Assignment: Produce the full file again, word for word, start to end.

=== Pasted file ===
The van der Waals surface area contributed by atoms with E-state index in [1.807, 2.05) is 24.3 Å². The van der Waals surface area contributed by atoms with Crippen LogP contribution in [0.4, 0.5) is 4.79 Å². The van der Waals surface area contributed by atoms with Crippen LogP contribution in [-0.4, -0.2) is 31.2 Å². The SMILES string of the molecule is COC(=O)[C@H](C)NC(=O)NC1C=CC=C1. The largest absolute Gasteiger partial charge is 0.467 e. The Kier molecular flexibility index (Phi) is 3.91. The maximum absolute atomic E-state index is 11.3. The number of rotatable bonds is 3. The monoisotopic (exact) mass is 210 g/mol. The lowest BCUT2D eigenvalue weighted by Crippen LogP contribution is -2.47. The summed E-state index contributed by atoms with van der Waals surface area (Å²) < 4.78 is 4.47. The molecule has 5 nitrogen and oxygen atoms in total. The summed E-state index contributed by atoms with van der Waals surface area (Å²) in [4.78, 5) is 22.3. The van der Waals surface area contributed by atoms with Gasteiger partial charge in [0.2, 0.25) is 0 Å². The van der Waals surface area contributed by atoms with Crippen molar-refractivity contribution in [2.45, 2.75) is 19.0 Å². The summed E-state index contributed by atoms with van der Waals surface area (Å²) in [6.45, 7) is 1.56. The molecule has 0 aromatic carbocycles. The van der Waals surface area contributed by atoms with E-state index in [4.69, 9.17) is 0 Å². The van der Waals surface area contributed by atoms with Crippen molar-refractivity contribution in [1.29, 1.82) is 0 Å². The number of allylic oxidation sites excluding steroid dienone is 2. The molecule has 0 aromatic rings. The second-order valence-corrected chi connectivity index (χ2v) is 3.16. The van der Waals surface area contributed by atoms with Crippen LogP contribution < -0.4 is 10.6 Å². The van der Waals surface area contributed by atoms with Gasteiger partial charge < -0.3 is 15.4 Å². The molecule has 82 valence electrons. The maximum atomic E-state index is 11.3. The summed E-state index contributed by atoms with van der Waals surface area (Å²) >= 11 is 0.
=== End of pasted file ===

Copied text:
The van der Waals surface area contributed by atoms with E-state index in [1.807, 2.05) is 24.3 Å². The van der Waals surface area contributed by atoms with Crippen LogP contribution in [0.4, 0.5) is 4.79 Å². The van der Waals surface area contributed by atoms with Crippen LogP contribution in [-0.4, -0.2) is 31.2 Å². The SMILES string of the molecule is COC(=O)[C@H](C)NC(=O)NC1C=CC=C1. The largest absolute Gasteiger partial charge is 0.467 e. The Kier molecular flexibility index (Phi) is 3.91. The maximum absolute atomic E-state index is 11.3. The number of rotatable bonds is 3. The monoisotopic (exact) mass is 210 g/mol. The lowest BCUT2D eigenvalue weighted by Crippen LogP contribution is -2.47. The summed E-state index contributed by atoms with van der Waals surface area (Å²) < 4.78 is 4.47. The molecule has 5 nitrogen and oxygen atoms in total. The summed E-state index contributed by atoms with van der Waals surface area (Å²) in [4.78, 5) is 22.3. The van der Waals surface area contributed by atoms with Gasteiger partial charge in [0.2, 0.25) is 0 Å². The van der Waals surface area contributed by atoms with Crippen molar-refractivity contribution in [2.45, 2.75) is 19.0 Å². The summed E-state index contributed by atoms with van der Waals surface area (Å²) in [6.45, 7) is 1.56. The molecule has 0 aromatic carbocycles. The van der Waals surface area contributed by atoms with E-state index in [4.69, 9.17) is 0 Å². The van der Waals surface area contributed by atoms with Crippen molar-refractivity contribution in [1.29, 1.82) is 0 Å². The number of allylic oxidation sites excluding steroid dienone is 2. The molecule has 0 aromatic rings. The second-order valence-corrected chi connectivity index (χ2v) is 3.16. The van der Waals surface area contributed by atoms with Crippen LogP contribution < -0.4 is 10.6 Å². The van der Waals surface area contributed by atoms with Gasteiger partial charge < -0.3 is 15.4 Å². The molecule has 82 valence electrons. The maximum atomic E-state index is 11.3. The summed E-state index contributed by atoms with van der Waals surface area (Å²) >= 11 is 0.